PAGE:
Monday, August 03, 2009

Barclays Analysts: House Prices Still Falling

by Calculated Risk on 8/03/2009 01:17:00 PM

From Bloomberg: Mortgage-Bond Rally May End on Housing Reality, Barclays Says (ht James)

While an S&P/Case-Shiller index for May showed the first month-over-month price increase since 2006 and a 2 percent seasonally adjusted annualized drop, a more-accurate reading probably would have been an annualized decline of 10 percent to 15 percent, [Barclays' analysts Ajay Rajadhyaksha and Glenn Boyd] wrote.

... seasonally adjusted home-price data has been skewed higher during the spring months of this year and last year by an “amplified” version of typical patterns, according to the analysts. More homeowners sell their properties during those months, cutting the share of foreclosed homes being offloaded at distressed prices, as new buyers focus on “desirable neighborhoods” where values hold up better, they said.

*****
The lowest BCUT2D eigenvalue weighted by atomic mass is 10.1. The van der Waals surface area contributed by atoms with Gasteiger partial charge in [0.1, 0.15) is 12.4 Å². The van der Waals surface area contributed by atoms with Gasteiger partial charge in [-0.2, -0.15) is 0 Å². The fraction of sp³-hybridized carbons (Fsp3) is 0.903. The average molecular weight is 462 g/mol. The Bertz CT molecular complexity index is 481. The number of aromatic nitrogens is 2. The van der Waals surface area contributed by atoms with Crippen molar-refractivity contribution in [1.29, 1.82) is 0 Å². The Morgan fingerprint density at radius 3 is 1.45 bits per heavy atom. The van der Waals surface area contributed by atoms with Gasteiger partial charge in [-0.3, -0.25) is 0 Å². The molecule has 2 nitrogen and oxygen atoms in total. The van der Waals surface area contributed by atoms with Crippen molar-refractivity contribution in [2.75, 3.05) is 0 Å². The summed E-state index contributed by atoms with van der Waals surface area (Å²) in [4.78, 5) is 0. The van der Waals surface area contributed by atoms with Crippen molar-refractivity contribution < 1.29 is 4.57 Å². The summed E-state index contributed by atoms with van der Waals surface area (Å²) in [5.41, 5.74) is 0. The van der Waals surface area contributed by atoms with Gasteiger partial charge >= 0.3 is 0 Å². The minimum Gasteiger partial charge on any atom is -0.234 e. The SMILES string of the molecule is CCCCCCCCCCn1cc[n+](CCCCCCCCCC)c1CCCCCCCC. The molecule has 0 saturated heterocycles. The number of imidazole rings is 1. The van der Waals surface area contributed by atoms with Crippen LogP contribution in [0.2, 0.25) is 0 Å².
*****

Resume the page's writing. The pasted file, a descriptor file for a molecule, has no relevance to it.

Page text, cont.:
Data reflecting a reversal of the seasonal benefit, as well as “a tide of new foreclosure sales” as a moratorium on the seizing of homes put in place by banks subsides, will lead to “renewed weakness” in the fall, they said.
They project that U.S. home prices will fall an additional 11 percent on average before bottoming next year, bringing the total decline to 40 percent from their peak.
This is similar to the argument Mark Hanson made last week (See: Housing Bottom? No, the Mother of All Head Fakes). I think we will see further price declines in the mid-to-high end bubble areas where the prices have still been sticky.